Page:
The Quarantine Stream: 'WeWork: Or The Making And Breaking Of A $47 Billion Unicorn' Is A Fascinating Chronicle Of The WeWork Saga

(Welcome to The Quarantine Stream, a series where the /Film team shares what they've been watching while social distancing during the COVID-19 pandemic.)The Movie: WeWork: Or the Making and Breaking of a $47 Billion UnicornWhere You Can Stream It: Hulu, starting April 2.The Pitch: A documentary that chronicles the rise and fall of WeWork, a commercial real estate company that inexplicably became valued at billions of dollars – before everything came crashing down.Why It's Essential Quarantine Viewing: WeWork is almost like a companion piece to the dueling FyreFestival documentaries – portraits of big ideas that were never fully, or realistically, realized, ultimately resulting in disaster. It's a fascinating story that's slickly, but sometimes slightly, told by filmmaker Jed Rothstein.

You can add Adam Neumann's name alongside the likes of Fyre Festival's Billy McFarland and Theranos founder Elizabeth Holmes – young people with big, unattainable dreams, and the self-delusion to not realize how badly such ill-formed dreams can backfire. People who were able to exploit others for their own financial gains. People who eventually had it all blow up in their faces publicly.

Where does Neumann fit in with these other infamous fraudsters? Did he at any point realize how precarious the WeWork situation was? Or did he buy into his own bullshit? That's up to you to decide, but as I watched WeWork, I initially got the impression that Neumann really was a true believer. Someone who absolutely, 100% thought he was a brilliant, untouchable guy with brilliant, untouchable ideas. But as one interview subject says here – all he was really doing was renting desks.

But to Neumann, WeWork – which is basically like Airbnb for office space, and which is somehow still around despite all the scandal – was more than just desk rental. It was a way to change the entire world via community. You didn't go to work in a WeWork office – you embraced a lifestyle. You found friendships. You became a member of an exclusive-seeming club. And you drank a lot of beer. This idea expanded even further with WeLive, which served as a communal living space for many WeWork employees.

You can see how a company that rents office space could become successful, but it's downright baffling to think that WeWork somehow ballooned into this juggernaut that was once valued at $47 billion. How, exactly, did this happen? This is one of WeWork's failings – it's never entirely clear on this front. The bottom line seems to be that the secret to the company's (overvalued) success was Neumann, who had a gift for speaking and was able to convince so many wealthy people to buy into his bullshit. And Neumann was able to push his plans even further with the help of his wife, actress Rebekah Neumann.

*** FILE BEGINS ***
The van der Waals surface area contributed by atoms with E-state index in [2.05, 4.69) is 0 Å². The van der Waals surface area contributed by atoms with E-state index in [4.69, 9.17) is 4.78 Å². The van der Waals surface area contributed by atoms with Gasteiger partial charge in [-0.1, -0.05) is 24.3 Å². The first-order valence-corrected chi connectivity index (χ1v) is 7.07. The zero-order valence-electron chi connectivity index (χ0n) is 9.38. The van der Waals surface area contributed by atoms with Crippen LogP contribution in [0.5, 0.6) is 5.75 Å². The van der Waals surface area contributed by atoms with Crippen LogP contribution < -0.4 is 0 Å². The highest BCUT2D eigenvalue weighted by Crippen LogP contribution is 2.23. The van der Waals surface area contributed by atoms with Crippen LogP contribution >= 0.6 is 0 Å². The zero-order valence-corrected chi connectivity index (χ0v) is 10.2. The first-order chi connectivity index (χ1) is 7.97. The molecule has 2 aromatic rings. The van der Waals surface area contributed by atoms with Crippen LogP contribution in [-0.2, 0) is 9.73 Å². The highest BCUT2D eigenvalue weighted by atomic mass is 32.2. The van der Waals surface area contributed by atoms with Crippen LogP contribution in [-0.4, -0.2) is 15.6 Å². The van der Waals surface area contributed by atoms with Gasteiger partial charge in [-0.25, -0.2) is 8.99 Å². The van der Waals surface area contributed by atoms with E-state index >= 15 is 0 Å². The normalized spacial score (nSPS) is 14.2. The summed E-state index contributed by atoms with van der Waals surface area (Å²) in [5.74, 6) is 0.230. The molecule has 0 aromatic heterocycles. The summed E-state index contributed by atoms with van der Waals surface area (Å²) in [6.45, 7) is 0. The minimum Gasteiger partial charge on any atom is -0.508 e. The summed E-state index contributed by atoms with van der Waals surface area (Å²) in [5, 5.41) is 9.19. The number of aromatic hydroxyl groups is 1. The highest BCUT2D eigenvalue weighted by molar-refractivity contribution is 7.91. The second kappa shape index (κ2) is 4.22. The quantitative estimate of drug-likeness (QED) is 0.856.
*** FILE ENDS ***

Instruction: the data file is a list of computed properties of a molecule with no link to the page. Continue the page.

There's a tendency these days to take these sorts of stories and tell them over a series of multiple bloated docuseries episodes. WeWork sticks to being a one-and-done tale told via a single documentary, but this is one of the rare cases where I actually wanted more. I wanted the story to go deeper and peel back even more layers. The fact remains that there are times when WeWork feels too slight; as if the filmmakers are merely scratching the surface. For instance: WeWork was founded by Neumann and Miguel McKelvey, but McKelvey is like a ghost here. He's briefly mentioned once or twice, and spotted from time to time in archival footage, but we learn almost nothing about him and how he fit into the company as a whole. I get that the story being told here is essentially the story of Adam Neumann above all else, but it still feels as if there are pieces of the puzzle missing.

Still, it is a fascinating story that sucks you in – and there's an oddly affecting emotional angle here that I wasn't expecting. As WeWork draws to an end, it makes a plea that, despite the nonsense from Neumann, there is some sort of value in the germ of the idea at hand – the idea that we, as human beings, need to connect with other human beings. That no matter how solitary some of us may want to be, in the end, we'll find ourselves reaching out for contact with someone else. Neumann was able to exploit that for his benefit, and there's something pernicious, even diabolical, about that. Maybe he wasn't a true believer at all. Maybe he was just a guy who knew exactly how to rip people off.